Cigarette Smoking, a Risk Factor for Chronic Subclinical Inflammation and a Predictor of Metabolic Syndrome in Adult Healthy Population of Bangladesh
Keywords:High sensitive C-reactive protein (Hs-CRP), smoking, subclinical inflammation
Background and Aims: Smoking is a classical and major risk factor for cardiovascular disease. Inflammatory activators and metabolic disorders are the mediators of smoking-induced atherosclerotic progression. The aim of the present study was to investigate whether smoking alter inflammatory or metabolic status and affect subclinical atherosclerosis in apparently healthy persons.
Methods: A total number of 149 adults, age 30-60 yrs, were recruited in the study. Participants were divided into sub-groups of smokers (76) and non-smokers (73). All participants were interviewed and underwent physical examinations and blood collection. High-sensitivity C reactive protein (Hs-CRP) was measured to assess degree of underlying inflammation. Fasting plasma glucose and lipid profile were measured to assess metabolic condition. Data were analyzed using statistical Package for Social Program (SPSS) for Windows version 17.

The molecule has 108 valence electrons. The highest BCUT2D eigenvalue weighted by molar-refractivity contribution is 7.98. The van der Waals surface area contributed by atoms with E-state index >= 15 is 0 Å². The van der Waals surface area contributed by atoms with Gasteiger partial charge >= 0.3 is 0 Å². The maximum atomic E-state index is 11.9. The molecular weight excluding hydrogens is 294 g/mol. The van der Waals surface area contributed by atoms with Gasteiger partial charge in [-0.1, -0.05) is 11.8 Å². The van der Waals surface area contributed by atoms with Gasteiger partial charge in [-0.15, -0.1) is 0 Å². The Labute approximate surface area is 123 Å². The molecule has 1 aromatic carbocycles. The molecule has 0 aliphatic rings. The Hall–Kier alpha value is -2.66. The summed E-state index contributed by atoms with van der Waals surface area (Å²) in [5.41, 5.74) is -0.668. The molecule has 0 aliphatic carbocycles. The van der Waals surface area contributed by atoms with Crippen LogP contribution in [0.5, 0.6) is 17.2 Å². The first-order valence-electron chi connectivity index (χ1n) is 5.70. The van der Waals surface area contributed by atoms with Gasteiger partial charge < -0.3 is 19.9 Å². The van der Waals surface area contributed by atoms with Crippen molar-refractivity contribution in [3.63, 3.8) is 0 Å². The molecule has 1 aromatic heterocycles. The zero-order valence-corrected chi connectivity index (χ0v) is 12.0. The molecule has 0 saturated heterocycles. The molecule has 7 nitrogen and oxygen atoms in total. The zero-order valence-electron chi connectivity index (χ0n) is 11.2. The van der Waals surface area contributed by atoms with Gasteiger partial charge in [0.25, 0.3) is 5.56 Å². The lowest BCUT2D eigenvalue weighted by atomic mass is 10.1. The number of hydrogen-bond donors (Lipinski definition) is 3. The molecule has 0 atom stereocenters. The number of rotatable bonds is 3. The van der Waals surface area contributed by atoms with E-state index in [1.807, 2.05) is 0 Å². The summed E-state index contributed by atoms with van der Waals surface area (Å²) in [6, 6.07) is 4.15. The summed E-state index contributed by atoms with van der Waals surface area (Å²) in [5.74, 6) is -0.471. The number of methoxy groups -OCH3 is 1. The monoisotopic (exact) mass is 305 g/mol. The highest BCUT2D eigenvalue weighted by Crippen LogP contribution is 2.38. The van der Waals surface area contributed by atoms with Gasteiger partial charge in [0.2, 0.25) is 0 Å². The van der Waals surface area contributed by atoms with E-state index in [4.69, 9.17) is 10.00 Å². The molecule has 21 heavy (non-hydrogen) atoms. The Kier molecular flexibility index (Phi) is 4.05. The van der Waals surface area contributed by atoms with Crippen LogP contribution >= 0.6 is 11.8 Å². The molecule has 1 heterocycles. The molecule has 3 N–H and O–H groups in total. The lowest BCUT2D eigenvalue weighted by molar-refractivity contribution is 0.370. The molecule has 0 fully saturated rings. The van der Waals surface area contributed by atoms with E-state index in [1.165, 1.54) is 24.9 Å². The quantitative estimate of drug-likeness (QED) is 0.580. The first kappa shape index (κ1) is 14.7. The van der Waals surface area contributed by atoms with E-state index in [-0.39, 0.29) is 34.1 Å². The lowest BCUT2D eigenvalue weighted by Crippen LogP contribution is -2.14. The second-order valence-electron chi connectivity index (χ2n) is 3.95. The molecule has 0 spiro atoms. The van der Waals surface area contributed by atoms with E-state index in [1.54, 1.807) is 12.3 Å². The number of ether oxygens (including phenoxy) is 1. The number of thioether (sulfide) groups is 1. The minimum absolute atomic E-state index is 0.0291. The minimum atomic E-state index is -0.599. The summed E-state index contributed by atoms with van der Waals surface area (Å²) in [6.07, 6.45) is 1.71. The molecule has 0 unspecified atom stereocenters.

Results: Hs-CRP (p=0.017), Fasting glucose (p=0.003), Triglyceride (p=0.005) was significantly high in smokers in comparison with nonsmokers. BMI (p=0.012) and BFM (%) (p= <0.001) showed significantly lower in comparison with the counterpart. HDL-c (p=.030) was also significantly lower in smoker group than non-smoker group. In Spearmans correlation analyses Triglyceride (p=0.037) and smoking (p= 0.042) showed positive correlation with Hs-CRP. HDL-c is less in smoker subjects but not statistically up to the significant level.
Conclusion: The rising Hs-CRP concentration reflects presence of chronic subclinical inflammation in middle aged Bangladeshi smokers and thus may have a risk for future cardiovascular disease.
Pulse Vol.8 January-December 2015 p.30-37